Tanks: There are 40 tank depressions within the district, some of which are used for irrigating farm-lands. Most of them lie in Barshi and Sangola talukas in the foothill slopes at the lower edge of the scarp. Of them, the largest and the most significant is the Ekruk tank.
Water-supply: As the district lies in the semi-arid tract of the Deccan
trap region, there is considerable variation in the availability of water-supply
both for domestic use and for irrigation purposes depending upon the local
ground water formations. Barshi taluka in the north has a number of streams
which are generally perennial and the ground water-table is also shallow to
provide water-supply for a large number of wells. To its west in the Karmala and
Madha talukas, the broken upland topography has a scanty surface and sub-surface
water-supply which is augmented mainly by constructing earthen weirs across the
streams. Though water-supply is not plentiful in the western Malshiras taluka, the Nira right bank canal provides considerable water-supply for irrigating farm-lands, and well irrigation is fairly significant in this stretch.
In the southern and central parts, surface water supply is very poor and water is mainly obtained from deep wells. By and large, the supply of water is very poor and is supplemented by shallow surface depressions.
Regions: Though Sholapur as a whole forms a broad waving basin occupied by the Bhima river in the middle and rising to higher elevations towards the edges along the border of the district through gentle slopes, substantial subtle regional and local variations exist in the topography, underlying rock, terrain and soil conditions, and water-supply all of which are reflected in the human response expressed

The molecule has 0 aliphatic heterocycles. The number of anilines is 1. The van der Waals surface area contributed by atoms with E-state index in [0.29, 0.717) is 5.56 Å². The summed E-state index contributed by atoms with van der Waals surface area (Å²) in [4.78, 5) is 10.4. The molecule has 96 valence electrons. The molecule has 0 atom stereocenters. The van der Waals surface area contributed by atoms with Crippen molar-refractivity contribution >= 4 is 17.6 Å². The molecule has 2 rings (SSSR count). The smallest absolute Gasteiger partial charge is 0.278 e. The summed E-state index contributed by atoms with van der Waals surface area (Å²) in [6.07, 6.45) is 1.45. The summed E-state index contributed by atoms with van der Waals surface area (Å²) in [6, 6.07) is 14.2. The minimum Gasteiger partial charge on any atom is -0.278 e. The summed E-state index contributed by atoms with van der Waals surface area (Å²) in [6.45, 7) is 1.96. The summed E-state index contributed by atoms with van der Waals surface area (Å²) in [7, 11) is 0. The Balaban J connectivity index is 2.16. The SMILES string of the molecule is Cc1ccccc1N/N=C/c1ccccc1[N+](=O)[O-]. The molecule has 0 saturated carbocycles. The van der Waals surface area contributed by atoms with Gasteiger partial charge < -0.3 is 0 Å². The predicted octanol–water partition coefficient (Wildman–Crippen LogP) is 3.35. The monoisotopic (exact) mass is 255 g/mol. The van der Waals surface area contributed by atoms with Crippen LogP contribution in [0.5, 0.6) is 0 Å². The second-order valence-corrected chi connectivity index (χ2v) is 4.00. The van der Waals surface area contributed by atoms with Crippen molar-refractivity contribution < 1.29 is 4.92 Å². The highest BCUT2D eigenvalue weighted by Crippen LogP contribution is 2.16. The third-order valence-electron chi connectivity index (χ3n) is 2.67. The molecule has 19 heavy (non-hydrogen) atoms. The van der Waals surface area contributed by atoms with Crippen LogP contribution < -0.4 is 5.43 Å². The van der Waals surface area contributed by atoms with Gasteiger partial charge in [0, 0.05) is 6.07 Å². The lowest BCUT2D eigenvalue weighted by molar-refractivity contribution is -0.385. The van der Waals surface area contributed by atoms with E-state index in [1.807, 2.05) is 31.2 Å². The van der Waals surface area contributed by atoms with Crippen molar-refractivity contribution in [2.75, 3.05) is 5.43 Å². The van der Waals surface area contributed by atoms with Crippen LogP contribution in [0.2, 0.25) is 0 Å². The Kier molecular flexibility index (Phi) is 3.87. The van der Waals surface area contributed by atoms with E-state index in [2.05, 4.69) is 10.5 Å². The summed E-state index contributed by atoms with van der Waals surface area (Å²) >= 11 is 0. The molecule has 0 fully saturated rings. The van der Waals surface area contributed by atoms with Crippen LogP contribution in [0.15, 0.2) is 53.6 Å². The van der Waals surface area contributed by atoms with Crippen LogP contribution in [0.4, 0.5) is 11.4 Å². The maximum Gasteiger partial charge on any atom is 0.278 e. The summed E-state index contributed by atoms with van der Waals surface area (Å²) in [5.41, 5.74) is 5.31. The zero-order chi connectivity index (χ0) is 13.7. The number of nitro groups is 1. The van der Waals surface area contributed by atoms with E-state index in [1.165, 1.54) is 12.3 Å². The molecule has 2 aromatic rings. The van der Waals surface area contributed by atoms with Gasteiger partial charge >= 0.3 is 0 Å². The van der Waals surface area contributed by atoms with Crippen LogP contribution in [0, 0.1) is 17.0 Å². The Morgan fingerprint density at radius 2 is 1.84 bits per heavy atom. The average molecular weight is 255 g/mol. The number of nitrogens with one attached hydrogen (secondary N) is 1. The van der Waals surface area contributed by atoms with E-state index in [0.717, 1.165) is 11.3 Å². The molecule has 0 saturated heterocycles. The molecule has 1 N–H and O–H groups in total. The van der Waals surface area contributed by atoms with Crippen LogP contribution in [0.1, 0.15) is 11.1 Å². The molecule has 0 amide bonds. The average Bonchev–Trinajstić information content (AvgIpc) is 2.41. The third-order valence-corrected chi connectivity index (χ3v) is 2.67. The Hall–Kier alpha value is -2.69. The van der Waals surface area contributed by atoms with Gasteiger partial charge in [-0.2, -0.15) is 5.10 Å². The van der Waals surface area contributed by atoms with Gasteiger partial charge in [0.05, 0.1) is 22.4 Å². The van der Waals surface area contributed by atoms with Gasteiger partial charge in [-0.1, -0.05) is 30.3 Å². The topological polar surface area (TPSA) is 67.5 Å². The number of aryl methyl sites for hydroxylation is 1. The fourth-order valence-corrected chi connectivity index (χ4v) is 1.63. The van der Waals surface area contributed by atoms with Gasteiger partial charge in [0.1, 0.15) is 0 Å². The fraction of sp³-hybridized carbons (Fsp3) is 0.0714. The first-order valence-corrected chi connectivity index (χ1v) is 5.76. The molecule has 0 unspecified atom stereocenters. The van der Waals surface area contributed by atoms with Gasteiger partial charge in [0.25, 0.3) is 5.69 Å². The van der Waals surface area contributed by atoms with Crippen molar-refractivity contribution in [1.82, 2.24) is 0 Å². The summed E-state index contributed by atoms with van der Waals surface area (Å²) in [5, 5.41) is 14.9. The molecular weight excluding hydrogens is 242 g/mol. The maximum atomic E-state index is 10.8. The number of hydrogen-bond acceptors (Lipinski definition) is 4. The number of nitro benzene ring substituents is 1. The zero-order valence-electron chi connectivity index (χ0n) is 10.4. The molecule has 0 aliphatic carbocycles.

through the human habitations, cropping economy and the cultural landscape evolved. Accordingly, one may recognise the following broad divisions of geographical regions in the district:-
(i) the western foothill region in the southern part of Malshiras and western Sangola;
(ii) the Nira basin in the Malshiras taluka;
(iii) the Man basin in Sangola, Mangalwedha and southern Pandharpur;
(iv) the Bhima valley in western Karmala, eastern Malshiras, Pandharpur, parts of Mangalwedha, South Sholapur;
(v) the central uplands in mid-Karmala, and Madha;
(vi) the Sina-Bhogawati valleys in east-central parts of the district, i.e., east Karmala and Madha, Barshi, Mohol, Souih and North Sholapur;
(vii) the eastern hill scarps in east Barshi; and
(viii) the Akkalkot plains and the Bori valley.